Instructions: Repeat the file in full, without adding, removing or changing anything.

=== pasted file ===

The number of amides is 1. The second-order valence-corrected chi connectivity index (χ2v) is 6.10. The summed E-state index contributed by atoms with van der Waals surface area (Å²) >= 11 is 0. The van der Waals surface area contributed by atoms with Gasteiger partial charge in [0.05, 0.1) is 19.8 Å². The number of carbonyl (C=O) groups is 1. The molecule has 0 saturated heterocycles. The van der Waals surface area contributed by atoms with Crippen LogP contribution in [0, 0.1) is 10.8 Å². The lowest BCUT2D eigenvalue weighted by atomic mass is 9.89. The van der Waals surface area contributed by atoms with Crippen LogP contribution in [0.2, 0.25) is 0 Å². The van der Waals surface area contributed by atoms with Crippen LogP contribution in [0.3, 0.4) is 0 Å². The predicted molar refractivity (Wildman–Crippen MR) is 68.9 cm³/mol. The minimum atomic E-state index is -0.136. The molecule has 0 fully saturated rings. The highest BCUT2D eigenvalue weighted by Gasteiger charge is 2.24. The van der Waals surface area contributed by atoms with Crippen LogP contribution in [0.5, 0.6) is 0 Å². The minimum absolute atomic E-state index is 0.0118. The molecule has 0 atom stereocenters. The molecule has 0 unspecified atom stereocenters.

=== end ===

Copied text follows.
The number of amides is 1. The second-order valence-corrected chi connectivity index (χ2v) is 6.10. The summed E-state index contributed by atoms with van der Waals surface area (Å²) >= 11 is 0. The van der Waals surface area contributed by atoms with Gasteiger partial charge in [0.05, 0.1) is 19.8 Å². The number of carbonyl (C=O) groups is 1. The molecule has 0 saturated heterocycles. The van der Waals surface area contributed by atoms with Crippen LogP contribution in [0, 0.1) is 10.8 Å². The lowest BCUT2D eigenvalue weighted by atomic mass is 9.89. The van der Waals surface area contributed by atoms with Crippen LogP contribution in [0.2, 0.25) is 0 Å². The van der Waals surface area contributed by atoms with Crippen LogP contribution in [0.3, 0.4) is 0 Å². The predicted molar refractivity (Wildman–Crippen MR) is 68.9 cm³/mol. The minimum atomic E-state index is -0.136. The molecule has 0 fully saturated rings. The highest BCUT2D eigenvalue weighted by Gasteiger charge is 2.24. The van der Waals surface area contributed by atoms with Crippen LogP contribution in [0.5, 0.6) is 0 Å². The minimum absolute atomic E-state index is 0.0118. The molecule has 0 atom stereocenters. The molecule has 0 unspecified atom stereocenters.